Are These Louisiana’s Most Iconic Foods?
I'm always suspicious when someone who's not actually from Louisiana decides to write a story about our fabulous and very famous cuisine, I mean, we do love to eat here in the Bayou State, and we are very protective of our delicacies.
Food Network is a pretty good source for anything having to do with local food, because they are respectful of the source, and always ask the people who actually live there for recommendations. And they are right about one thing - nobody ever comes here to stay on a diet! So, when they came up with a list of the most iconic dishes here in Louisiana, I was just a little bit curious. See if you agree with the items listed, and hey, feel free to add some of your own in!
- Jambalaya - rice and meat or seafood. If we're being honest, the best ones are made in homes across the state.
- Beignets - fried dough pillows with plenty of powdered sugar on top. Originally made at Cafe du Monde in New Orleans
- Po Boy - meat or seafood piled high on fresh french bread. Louisiana's official sandwich. If you want it with lettuce, tomatoes and mayo, ask for it 'Dressed'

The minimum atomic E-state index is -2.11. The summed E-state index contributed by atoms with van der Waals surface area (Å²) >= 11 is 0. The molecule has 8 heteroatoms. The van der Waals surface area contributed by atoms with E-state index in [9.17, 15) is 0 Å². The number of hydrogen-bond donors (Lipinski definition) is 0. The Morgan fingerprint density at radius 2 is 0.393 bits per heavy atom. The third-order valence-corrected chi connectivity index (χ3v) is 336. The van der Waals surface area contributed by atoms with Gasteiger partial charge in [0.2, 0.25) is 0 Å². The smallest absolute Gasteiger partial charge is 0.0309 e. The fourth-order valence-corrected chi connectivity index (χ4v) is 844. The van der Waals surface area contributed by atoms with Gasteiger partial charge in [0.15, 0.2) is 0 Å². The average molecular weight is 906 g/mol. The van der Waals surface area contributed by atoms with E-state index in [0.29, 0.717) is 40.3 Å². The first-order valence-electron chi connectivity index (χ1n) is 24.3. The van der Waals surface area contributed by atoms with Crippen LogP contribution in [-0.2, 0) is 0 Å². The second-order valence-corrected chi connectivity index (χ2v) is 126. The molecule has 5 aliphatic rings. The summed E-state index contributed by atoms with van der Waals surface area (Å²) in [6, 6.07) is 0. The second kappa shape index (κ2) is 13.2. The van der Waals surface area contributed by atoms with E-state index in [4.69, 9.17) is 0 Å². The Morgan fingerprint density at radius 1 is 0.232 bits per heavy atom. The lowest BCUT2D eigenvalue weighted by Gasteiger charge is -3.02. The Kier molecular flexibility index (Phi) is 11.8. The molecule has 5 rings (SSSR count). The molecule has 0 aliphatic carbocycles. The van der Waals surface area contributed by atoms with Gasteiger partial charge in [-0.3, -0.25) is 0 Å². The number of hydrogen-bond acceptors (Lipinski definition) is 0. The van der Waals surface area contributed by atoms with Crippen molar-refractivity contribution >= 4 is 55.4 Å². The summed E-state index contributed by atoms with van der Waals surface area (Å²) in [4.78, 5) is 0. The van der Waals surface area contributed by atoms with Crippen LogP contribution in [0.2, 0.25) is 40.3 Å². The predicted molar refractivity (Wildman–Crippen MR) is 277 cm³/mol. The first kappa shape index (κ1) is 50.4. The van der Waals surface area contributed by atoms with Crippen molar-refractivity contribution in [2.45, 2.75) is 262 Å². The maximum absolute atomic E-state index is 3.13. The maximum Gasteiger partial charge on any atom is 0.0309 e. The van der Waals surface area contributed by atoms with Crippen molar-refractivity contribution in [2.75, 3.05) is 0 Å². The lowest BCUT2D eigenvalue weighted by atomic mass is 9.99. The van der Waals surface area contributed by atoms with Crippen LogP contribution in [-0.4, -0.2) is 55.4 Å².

- Boiled Crawfish - tasty mudbugs that made Breaux Bridge famous
- Muffeletta - made famous at Central Grocery in New Orleans, this deli sandwich on round sesame seed bread has an olive mixture over meats and cheeses that gives it a distinctive taste
- Blackened Redfish - Acadiana's own Chef Paul Prudhomme made this dish a national treasure in the 1980's
- Doberge Cake - a tasty confection that has many thin layers of cake with a filling in between each
- Cracklins - the cajun version of pork rinds
- Crawfish Monica - only available at Jazz Fest in New Orleans each spring, this pasta dish with crawfish and creamy white sauce is worth waiting in line for at the Fairgrounds
- Gumbo - the official comfort food of Louisiana, this is a soup made with seafood or chicken and sausage. It always starts with a roux, and onions, bell peppers and celery
- King Cake - the official sweet treat of Mardi Gras, and not really a cake at all
- Red Beans and Rice - traditionally served on Mondays across the state, this creamy dish can also be served with sausage
- Pralines - this might be the official dessert of Louisiana, and one that has been served for over a century in homes and restaurants
- Etouffee - smothered meat or seafood, prepared with the 'trinity', and served over rice
- Snoball - this is not a sno cone. Made with shaved ice and flavorings that are traditionally associated with Louisiana. Satsuma snoball, anyone?
- Boudin or Boudin Balls - cajun rice and pork, or seafood, with lots of seasonings stuffed into a casing. Boudin balls are bite sized and can be popped into your mouth with ease. We are kind of obsessed with this tasty treat